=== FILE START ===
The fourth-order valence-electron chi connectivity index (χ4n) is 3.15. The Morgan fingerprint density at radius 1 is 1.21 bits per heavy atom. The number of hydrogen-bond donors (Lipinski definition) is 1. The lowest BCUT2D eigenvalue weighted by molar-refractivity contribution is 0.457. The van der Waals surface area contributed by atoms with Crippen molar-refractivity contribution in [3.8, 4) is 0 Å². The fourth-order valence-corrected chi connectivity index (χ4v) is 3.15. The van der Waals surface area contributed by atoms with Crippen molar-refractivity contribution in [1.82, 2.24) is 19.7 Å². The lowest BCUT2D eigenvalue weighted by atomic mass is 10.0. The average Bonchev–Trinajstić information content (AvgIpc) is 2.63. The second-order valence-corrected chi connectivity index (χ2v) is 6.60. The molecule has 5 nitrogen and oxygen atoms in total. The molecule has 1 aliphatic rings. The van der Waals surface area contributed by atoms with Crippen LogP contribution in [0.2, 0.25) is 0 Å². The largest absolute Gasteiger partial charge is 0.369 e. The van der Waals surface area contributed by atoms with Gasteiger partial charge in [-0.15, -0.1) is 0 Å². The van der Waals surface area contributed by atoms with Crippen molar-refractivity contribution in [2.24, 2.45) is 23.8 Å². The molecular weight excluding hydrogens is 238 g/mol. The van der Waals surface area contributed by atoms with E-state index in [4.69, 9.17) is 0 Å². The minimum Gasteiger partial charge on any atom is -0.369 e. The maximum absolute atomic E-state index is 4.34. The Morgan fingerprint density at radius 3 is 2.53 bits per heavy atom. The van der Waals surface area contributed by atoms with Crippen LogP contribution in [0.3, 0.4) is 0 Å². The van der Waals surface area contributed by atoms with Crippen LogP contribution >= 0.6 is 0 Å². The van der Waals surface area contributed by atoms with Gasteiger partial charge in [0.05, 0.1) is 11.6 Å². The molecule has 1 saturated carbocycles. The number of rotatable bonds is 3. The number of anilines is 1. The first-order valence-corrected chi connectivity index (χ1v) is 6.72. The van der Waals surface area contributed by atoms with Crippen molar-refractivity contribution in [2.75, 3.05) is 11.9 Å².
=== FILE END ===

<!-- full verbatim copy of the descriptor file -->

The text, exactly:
The fourth-order valence-electron chi connectivity index (χ4n) is 3.15. The Morgan fingerprint density at radius 1 is 1.21 bits per heavy atom. The number of hydrogen-bond donors (Lipinski definition) is 1. The lowest BCUT2D eigenvalue weighted by molar-refractivity contribution is 0.457. The van der Waals surface area contributed by atoms with Crippen molar-refractivity contribution in [3.8, 4) is 0 Å². The fourth-order valence-corrected chi connectivity index (χ4v) is 3.15. The van der Waals surface area contributed by atoms with Crippen molar-refractivity contribution in [1.82, 2.24) is 19.7 Å². The lowest BCUT2D eigenvalue weighted by atomic mass is 10.0. The average Bonchev–Trinajstić information content (AvgIpc) is 2.63. The second-order valence-corrected chi connectivity index (χ2v) is 6.60. The molecule has 5 nitrogen and oxygen atoms in total. The molecule has 1 aliphatic rings. The van der Waals surface area contributed by atoms with Crippen LogP contribution in [0.2, 0.25) is 0 Å². The largest absolute Gasteiger partial charge is 0.369 e. The van der Waals surface area contributed by atoms with Gasteiger partial charge in [-0.15, -0.1) is 0 Å². The van der Waals surface area contributed by atoms with Crippen molar-refractivity contribution in [2.24, 2.45) is 23.8 Å². The molecular weight excluding hydrogens is 238 g/mol. The van der Waals surface area contributed by atoms with E-state index in [4.69, 9.17) is 0 Å². The minimum Gasteiger partial charge on any atom is -0.369 e. The maximum absolute atomic E-state index is 4.34. The Morgan fingerprint density at radius 3 is 2.53 bits per heavy atom. The van der Waals surface area contributed by atoms with Crippen LogP contribution in [0.3, 0.4) is 0 Å². The van der Waals surface area contributed by atoms with Crippen LogP contribution >= 0.6 is 0 Å². The van der Waals surface area contributed by atoms with Gasteiger partial charge in [0.05, 0.1) is 11.6 Å². The molecule has 1 saturated carbocycles. The number of rotatable bonds is 3. The number of anilines is 1. The first-order valence-corrected chi connectivity index (χ1v) is 6.72. The van der Waals surface area contributed by atoms with Crippen molar-refractivity contribution in [2.75, 3.05) is 11.9 Å².